Things get all thoughtful again on the pensive “Girl from a Pawnshop”, which is another ‘relationship number’; though this time our narrator is merely an observer, watching, or perhaps imagining events as they unfold. It’s all very Bob Dylan, in the sense that you know what a voyeur he was when it came to writing lyrics.
The Sly and the Family Stone infused “(Only) Halfway to Everywhere” simply oozes funk-rock, and is guaranteed to get you out of your seat to turn up the volume. There’s some wonderful guitar interplay between Marc Ford and Rich Robinson, while The Dirty Dozen Brass Band bring some added texture, an element which The Crowes rarely featured in their music, or at least on their albums.
Now if there is one song which simply cries out for extension, it is “Bring On, Bring On”. And while they would certainly stretch out the instrumental sections during their live sets, a la The Allman Brothers Band, the version as it is presented on Three Snakes comes across as too restricted and confined. In other words, “Bring On…” is a quintessential jam number more than anything else, and that’s precisely the context in which it ought to have been presented here.
“How Much for Your Wings” is a pretty although at times disturbing ballad, with plenty of psychedelic undertones. There are moments however where not all the elements quite fit together, to the extent that some sections seem a little forced and awkward, as if the whole band was having a bad trip at the time it was being recording.
“Let Me Share the Ride” has the band cruising down that old blues-rock highway, with some tasteful harmonica, and is the kind of song the album would have greatly benefited from had there have been more like it.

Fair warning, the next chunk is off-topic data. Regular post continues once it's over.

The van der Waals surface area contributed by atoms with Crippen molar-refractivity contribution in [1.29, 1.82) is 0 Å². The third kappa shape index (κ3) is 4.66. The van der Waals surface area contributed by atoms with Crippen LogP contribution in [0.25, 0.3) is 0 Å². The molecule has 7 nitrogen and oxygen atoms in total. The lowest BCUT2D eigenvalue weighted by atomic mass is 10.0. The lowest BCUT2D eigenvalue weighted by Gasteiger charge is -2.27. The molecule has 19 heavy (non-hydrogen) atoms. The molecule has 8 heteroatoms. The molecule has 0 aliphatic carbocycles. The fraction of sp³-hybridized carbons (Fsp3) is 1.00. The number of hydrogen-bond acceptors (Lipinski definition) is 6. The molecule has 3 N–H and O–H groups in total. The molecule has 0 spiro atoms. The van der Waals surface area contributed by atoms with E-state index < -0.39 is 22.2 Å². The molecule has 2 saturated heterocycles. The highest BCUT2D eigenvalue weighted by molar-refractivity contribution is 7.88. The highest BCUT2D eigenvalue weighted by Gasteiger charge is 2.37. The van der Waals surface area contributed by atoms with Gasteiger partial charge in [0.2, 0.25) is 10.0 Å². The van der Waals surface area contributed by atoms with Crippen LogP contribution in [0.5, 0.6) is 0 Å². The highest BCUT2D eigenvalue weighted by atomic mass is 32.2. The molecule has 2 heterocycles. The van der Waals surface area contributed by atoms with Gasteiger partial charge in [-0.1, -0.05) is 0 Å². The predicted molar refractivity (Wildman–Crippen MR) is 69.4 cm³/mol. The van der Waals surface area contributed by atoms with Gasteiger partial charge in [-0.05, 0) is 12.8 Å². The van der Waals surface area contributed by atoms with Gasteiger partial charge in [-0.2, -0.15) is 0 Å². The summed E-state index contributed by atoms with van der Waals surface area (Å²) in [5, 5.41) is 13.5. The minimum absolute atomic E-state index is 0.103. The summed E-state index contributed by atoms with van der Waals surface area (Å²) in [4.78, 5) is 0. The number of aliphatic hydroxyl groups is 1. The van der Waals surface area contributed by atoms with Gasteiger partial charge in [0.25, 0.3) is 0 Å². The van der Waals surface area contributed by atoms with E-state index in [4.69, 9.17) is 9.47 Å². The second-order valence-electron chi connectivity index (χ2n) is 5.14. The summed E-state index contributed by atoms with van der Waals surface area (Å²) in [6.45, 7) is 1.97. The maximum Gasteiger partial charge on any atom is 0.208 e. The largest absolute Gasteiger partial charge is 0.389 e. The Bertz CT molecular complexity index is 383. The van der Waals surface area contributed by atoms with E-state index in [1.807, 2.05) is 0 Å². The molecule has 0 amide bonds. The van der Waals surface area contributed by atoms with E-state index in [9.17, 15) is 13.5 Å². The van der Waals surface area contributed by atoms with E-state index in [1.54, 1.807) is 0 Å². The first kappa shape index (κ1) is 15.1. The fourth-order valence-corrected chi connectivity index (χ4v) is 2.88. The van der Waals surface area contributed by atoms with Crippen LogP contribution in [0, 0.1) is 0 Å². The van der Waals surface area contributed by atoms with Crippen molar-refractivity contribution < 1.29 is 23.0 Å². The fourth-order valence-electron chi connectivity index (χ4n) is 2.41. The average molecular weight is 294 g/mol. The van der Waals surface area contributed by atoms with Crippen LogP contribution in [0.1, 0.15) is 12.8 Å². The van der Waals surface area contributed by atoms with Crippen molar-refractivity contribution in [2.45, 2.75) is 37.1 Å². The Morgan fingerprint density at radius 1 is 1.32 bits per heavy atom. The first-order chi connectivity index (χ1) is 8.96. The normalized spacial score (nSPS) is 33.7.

The Black Crowes branch out on “Better When You’re Not Alone”, on what is essentially another one of those quintessential hippie-jam songs that were issued in abundance by the early 1970’s. Still, it has its moments, enough to qualify it as one of the more enjoyable tracks on the album.
LP closer “Evil Eye” is a thematic as well as appropriate way to draw the curtain down, on what is ultimately a sophisticated albeit confusing experience, at least for this listener.
A year after this album was released, Marc Ford was fired from the band, apparently due to sloppy playing brought on by a major drug habit, with Johnny Colt departing soon after (though voluntarily I might add), having become frustrated at the direction their music was heading. It would prove to be an unfortunate loss; because the line up with Ford (no offence to Colt) was the best they ever had (just think Mick Taylor and The Rolling Stones). In other words artistic matters would never be quite the same again.
When all is said and done, Three Snakes and One Charm is a frustrating listen. Although the musicianship cannot be faulted, the record itself remains less than completely satisfying. And if their last album was the equivalent to some dope-induced sunset, then Three Snakes… was the band’s more introspective sunrise.